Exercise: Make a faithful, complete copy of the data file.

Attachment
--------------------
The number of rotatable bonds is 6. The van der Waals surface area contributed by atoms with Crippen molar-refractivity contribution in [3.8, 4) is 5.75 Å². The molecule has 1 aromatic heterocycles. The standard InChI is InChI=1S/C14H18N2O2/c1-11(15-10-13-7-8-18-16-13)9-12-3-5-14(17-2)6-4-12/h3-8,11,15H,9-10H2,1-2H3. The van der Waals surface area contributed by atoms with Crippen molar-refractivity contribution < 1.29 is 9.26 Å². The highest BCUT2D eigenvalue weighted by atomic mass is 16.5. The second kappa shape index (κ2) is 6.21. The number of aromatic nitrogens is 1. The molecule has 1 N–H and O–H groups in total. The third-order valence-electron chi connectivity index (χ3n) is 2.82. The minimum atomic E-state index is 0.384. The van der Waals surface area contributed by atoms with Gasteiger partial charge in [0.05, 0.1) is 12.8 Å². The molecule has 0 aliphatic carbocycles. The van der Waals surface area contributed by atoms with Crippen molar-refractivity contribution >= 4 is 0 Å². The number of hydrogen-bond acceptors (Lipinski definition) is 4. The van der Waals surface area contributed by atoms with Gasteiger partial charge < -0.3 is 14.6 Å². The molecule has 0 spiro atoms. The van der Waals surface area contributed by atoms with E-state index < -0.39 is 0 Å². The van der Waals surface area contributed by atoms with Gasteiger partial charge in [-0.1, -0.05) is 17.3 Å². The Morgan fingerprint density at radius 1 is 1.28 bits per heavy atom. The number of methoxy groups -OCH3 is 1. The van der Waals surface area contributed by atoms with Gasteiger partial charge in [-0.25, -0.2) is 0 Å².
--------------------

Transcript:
The number of rotatable bonds is 6. The van der Waals surface area contributed by atoms with Crippen molar-refractivity contribution in [3.8, 4) is 5.75 Å². The molecule has 1 aromatic heterocycles. The standard InChI is InChI=1S/C14H18N2O2/c1-11(15-10-13-7-8-18-16-13)9-12-3-5-14(17-2)6-4-12/h3-8,11,15H,9-10H2,1-2H3. The van der Waals surface area contributed by atoms with Crippen molar-refractivity contribution < 1.29 is 9.26 Å². The highest BCUT2D eigenvalue weighted by atomic mass is 16.5. The second kappa shape index (κ2) is 6.21. The number of aromatic nitrogens is 1. The molecule has 1 N–H and O–H groups in total. The third-order valence-electron chi connectivity index (χ3n) is 2.82. The minimum atomic E-state index is 0.384. The van der Waals surface area contributed by atoms with Gasteiger partial charge in [0.05, 0.1) is 12.8 Å². The molecule has 0 aliphatic carbocycles. The van der Waals surface area contributed by atoms with Crippen molar-refractivity contribution >= 4 is 0 Å². The number of hydrogen-bond acceptors (Lipinski definition) is 4. The van der Waals surface area contributed by atoms with Gasteiger partial charge < -0.3 is 14.6 Å². The molecule has 0 spiro atoms. The van der Waals surface area contributed by atoms with E-state index < -0.39 is 0 Å². The van der Waals surface area contributed by atoms with Gasteiger partial charge in [-0.1, -0.05) is 17.3 Å². The Morgan fingerprint density at radius 1 is 1.28 bits per heavy atom. The number of methoxy groups -OCH3 is 1. The van der Waals surface area contributed by atoms with Gasteiger partial charge in [-0.25, -0.2) is 0 Å².